Import auto brands have been mostly circumspect about how the new Inflation Reduction Act will impact their efforts to market electric vehicles in the U.S. Steve Center, COO of Kia America, is a bit more blunt. The law pulls the rug out from the entire industry, he said.
"To have anything just changed 'presto change-o' is very disruptive to everybody," Center told Automotive News at the Los Angeles Auto Show this month.
"You have the whole industry aggressively developing and getting ready to manufacture electric cars ... and you go in, you change it and it disrupts everybody's planning," he said.
Enacted in August, the IRA requires that to qualify for a $7,500 tax credit, an EV and its battery must be assembled in North America and certain battery materials must be sourced or processed in North America.
Hyundai Motor Group's three brands — Kia, Hyundai and Genesis — each has made robust plans to build and sell EVs in the U.S. They have launched popular EVs into the market ahead of many domestic brands and have more in the queue. The group is the No. 2 seller of EVs behind Tesla, accounting for 9.4 percent share of the EV market, according to Experian Automotive. But the Inflation Reduction Act is a challenge now.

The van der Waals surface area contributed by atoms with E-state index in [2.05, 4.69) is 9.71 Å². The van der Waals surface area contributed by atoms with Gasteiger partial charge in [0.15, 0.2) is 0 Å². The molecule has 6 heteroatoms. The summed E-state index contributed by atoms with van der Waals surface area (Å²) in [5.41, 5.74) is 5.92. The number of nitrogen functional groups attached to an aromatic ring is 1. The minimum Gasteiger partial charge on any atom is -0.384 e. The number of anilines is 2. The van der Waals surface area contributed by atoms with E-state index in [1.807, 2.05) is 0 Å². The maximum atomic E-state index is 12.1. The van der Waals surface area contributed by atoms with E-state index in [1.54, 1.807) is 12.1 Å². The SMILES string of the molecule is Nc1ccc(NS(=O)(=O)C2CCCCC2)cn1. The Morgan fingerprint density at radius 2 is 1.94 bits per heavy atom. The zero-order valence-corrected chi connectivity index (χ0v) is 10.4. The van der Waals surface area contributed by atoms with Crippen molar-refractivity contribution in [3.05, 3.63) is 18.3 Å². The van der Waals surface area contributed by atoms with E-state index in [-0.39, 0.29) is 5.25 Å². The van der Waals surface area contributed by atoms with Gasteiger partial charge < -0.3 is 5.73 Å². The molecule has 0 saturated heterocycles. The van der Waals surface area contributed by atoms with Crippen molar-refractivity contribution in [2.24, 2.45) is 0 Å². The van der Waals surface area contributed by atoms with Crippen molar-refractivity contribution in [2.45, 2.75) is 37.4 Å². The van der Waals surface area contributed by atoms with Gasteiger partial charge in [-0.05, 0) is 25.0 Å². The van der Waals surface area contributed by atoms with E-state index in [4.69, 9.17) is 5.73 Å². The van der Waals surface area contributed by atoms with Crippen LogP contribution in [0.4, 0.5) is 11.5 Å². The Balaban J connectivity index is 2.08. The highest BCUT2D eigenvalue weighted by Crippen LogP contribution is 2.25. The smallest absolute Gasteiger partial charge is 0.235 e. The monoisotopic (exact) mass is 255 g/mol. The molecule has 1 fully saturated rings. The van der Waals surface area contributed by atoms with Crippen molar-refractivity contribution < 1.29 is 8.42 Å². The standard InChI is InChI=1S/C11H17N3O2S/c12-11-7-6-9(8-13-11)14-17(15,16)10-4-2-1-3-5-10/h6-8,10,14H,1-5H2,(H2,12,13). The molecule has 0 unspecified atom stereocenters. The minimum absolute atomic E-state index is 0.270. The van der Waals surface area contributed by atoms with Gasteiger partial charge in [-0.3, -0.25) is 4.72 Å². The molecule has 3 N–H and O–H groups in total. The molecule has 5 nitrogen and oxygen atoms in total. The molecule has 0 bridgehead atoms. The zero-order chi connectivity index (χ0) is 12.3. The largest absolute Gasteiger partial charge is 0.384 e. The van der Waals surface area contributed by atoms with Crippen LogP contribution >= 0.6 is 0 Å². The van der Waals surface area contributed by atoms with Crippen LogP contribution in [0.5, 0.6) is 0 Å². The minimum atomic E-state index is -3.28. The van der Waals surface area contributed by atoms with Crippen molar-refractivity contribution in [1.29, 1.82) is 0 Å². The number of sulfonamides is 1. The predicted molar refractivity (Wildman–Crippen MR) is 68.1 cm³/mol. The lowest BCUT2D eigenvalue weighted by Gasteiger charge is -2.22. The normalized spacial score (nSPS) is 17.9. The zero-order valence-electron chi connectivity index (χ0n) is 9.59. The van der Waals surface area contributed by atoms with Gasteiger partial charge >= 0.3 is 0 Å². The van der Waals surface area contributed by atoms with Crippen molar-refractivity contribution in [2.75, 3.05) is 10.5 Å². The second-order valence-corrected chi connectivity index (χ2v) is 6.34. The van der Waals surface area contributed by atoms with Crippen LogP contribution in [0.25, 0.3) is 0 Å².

"We're going to make the cars and there's a certain cost given the technology maturity and scale that we're at today," Center said. "So it makes things very difficult for us to comply with both what we want to do and the aspirational objectives of the government."
He said as the market begins to look beyond early adopters to target more mainstream consumers, the limited list of vehicles eligible for the tax credit will have a "detrimental impact."
"The dollars are a little more dear to the [middle part of the market]," Center said. "And there's only so much discounting a manufacturer can do."
In May, Hyundai Motor Group committed $5.54 billion to build an EV manufacturing complex near Savannah, Ga., including plans for a battery plant built through a joint venture with a still-unnamed partner. Construction of the plant is under way, but the vehicles slated to be built there will not be eligible for the tax credit until March 2026.
"We are going forward, but they're just making it a lot harder," Center said.